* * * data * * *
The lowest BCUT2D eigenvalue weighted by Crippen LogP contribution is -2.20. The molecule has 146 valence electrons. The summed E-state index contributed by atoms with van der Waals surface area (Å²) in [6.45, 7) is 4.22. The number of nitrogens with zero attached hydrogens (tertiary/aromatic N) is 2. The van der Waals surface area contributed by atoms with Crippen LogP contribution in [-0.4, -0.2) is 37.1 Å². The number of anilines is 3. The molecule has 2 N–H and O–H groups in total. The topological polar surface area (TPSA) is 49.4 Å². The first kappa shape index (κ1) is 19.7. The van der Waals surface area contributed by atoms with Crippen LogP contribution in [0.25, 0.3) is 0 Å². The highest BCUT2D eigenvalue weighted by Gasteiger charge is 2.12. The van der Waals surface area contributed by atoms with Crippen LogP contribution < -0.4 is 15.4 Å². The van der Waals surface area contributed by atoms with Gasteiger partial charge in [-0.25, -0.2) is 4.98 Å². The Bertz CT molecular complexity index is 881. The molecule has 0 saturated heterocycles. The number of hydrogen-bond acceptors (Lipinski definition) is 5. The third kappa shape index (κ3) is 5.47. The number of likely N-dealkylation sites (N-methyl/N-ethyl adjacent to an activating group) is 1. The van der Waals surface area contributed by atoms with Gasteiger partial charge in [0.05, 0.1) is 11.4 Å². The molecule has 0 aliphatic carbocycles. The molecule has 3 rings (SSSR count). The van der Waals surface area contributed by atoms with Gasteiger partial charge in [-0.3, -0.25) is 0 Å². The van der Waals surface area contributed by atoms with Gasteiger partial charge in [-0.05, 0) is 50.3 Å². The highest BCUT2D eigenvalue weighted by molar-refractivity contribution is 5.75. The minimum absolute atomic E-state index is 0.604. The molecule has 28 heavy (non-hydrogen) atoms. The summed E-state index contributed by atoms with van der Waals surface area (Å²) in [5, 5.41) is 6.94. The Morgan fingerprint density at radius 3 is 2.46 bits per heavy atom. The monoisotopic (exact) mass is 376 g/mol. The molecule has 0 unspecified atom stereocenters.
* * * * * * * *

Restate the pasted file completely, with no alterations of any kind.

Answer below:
The lowest BCUT2D eigenvalue weighted by Crippen LogP contribution is -2.20. The molecule has 146 valence electrons. The summed E-state index contributed by atoms with van der Waals surface area (Å²) in [6.45, 7) is 4.22. The number of nitrogens with zero attached hydrogens (tertiary/aromatic N) is 2. The van der Waals surface area contributed by atoms with Crippen LogP contribution in [-0.4, -0.2) is 37.1 Å². The number of anilines is 3. The molecule has 2 N–H and O–H groups in total. The topological polar surface area (TPSA) is 49.4 Å². The first kappa shape index (κ1) is 19.7. The van der Waals surface area contributed by atoms with Crippen LogP contribution in [0.25, 0.3) is 0 Å². The highest BCUT2D eigenvalue weighted by Gasteiger charge is 2.12. The van der Waals surface area contributed by atoms with Crippen LogP contribution < -0.4 is 15.4 Å². The van der Waals surface area contributed by atoms with Gasteiger partial charge in [-0.25, -0.2) is 4.98 Å². The Bertz CT molecular complexity index is 881. The molecule has 0 saturated heterocycles. The number of hydrogen-bond acceptors (Lipinski definition) is 5. The third kappa shape index (κ3) is 5.47. The number of likely N-dealkylation sites (N-methyl/N-ethyl adjacent to an activating group) is 1. The van der Waals surface area contributed by atoms with Gasteiger partial charge in [0.05, 0.1) is 11.4 Å². The molecule has 0 aliphatic carbocycles. The molecule has 3 rings (SSSR count). The van der Waals surface area contributed by atoms with Gasteiger partial charge in [-0.3, -0.25) is 0 Å². The van der Waals surface area contributed by atoms with Gasteiger partial charge in [-0.05, 0) is 50.3 Å². The highest BCUT2D eigenvalue weighted by molar-refractivity contribution is 5.75. The minimum absolute atomic E-state index is 0.604. The molecule has 28 heavy (non-hydrogen) atoms. The summed E-state index contributed by atoms with van der Waals surface area (Å²) in [5, 5.41) is 6.94. The Morgan fingerprint density at radius 3 is 2.46 bits per heavy atom. The monoisotopic (exact) mass is 376 g/mol. The molecule has 0 unspecified atom stereocenters.